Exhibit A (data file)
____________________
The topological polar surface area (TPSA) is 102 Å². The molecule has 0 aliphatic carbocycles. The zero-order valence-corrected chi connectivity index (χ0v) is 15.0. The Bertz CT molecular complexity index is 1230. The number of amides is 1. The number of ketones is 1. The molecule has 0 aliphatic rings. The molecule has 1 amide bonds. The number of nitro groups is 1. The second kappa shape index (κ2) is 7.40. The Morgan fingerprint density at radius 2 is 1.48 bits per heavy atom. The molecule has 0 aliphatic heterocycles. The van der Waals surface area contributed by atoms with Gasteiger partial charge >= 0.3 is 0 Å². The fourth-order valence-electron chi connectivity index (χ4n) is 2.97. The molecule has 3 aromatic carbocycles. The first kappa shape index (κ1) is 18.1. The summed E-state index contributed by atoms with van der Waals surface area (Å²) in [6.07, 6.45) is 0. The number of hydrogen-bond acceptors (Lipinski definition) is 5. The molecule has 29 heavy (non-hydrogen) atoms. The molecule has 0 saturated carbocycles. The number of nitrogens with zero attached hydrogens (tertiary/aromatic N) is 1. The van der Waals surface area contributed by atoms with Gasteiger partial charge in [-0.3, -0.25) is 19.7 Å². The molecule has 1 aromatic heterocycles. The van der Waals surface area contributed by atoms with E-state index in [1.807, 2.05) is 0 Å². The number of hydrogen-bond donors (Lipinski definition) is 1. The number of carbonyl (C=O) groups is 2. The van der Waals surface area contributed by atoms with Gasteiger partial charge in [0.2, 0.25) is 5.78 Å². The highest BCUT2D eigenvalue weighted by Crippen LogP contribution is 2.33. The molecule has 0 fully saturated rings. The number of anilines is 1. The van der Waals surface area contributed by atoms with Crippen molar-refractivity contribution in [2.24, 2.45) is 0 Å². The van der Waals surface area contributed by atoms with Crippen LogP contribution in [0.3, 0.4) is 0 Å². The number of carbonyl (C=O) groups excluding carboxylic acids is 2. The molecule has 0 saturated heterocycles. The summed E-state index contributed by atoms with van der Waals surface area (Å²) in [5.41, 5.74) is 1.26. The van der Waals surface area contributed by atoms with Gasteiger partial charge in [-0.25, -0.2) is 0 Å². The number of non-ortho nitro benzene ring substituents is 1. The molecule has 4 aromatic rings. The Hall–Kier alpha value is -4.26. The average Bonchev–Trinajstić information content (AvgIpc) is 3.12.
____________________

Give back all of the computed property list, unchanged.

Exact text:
The topological polar surface area (TPSA) is 102 Å². The molecule has 0 aliphatic carbocycles. The zero-order valence-corrected chi connectivity index (χ0v) is 15.0. The Bertz CT molecular complexity index is 1230. The number of amides is 1. The number of ketones is 1. The molecule has 0 aliphatic rings. The molecule has 1 amide bonds. The number of nitro groups is 1. The second kappa shape index (κ2) is 7.40. The Morgan fingerprint density at radius 2 is 1.48 bits per heavy atom. The molecule has 0 aliphatic heterocycles. The van der Waals surface area contributed by atoms with Gasteiger partial charge >= 0.3 is 0 Å². The fourth-order valence-electron chi connectivity index (χ4n) is 2.97. The molecule has 3 aromatic carbocycles. The first kappa shape index (κ1) is 18.1. The summed E-state index contributed by atoms with van der Waals surface area (Å²) in [6.07, 6.45) is 0. The number of hydrogen-bond acceptors (Lipinski definition) is 5. The molecule has 29 heavy (non-hydrogen) atoms. The molecule has 0 saturated carbocycles. The number of nitrogens with zero attached hydrogens (tertiary/aromatic N) is 1. The van der Waals surface area contributed by atoms with Gasteiger partial charge in [-0.3, -0.25) is 19.7 Å². The molecule has 1 aromatic heterocycles. The van der Waals surface area contributed by atoms with E-state index in [1.807, 2.05) is 0 Å². The number of hydrogen-bond donors (Lipinski definition) is 1. The number of carbonyl (C=O) groups is 2. The van der Waals surface area contributed by atoms with Gasteiger partial charge in [0.2, 0.25) is 5.78 Å². The highest BCUT2D eigenvalue weighted by Crippen LogP contribution is 2.33. The molecule has 0 fully saturated rings. The number of anilines is 1. The van der Waals surface area contributed by atoms with Crippen molar-refractivity contribution in [2.24, 2.45) is 0 Å². The van der Waals surface area contributed by atoms with Crippen LogP contribution in [0.3, 0.4) is 0 Å². The number of carbonyl (C=O) groups excluding carboxylic acids is 2. The molecule has 0 saturated heterocycles. The summed E-state index contributed by atoms with van der Waals surface area (Å²) in [5.41, 5.74) is 1.26. The van der Waals surface area contributed by atoms with Gasteiger partial charge in [-0.25, -0.2) is 0 Å². The number of non-ortho nitro benzene ring substituents is 1. The molecule has 4 aromatic rings. The Hall–Kier alpha value is -4.26. The average Bonchev–Trinajstić information content (AvgIpc) is 3.12.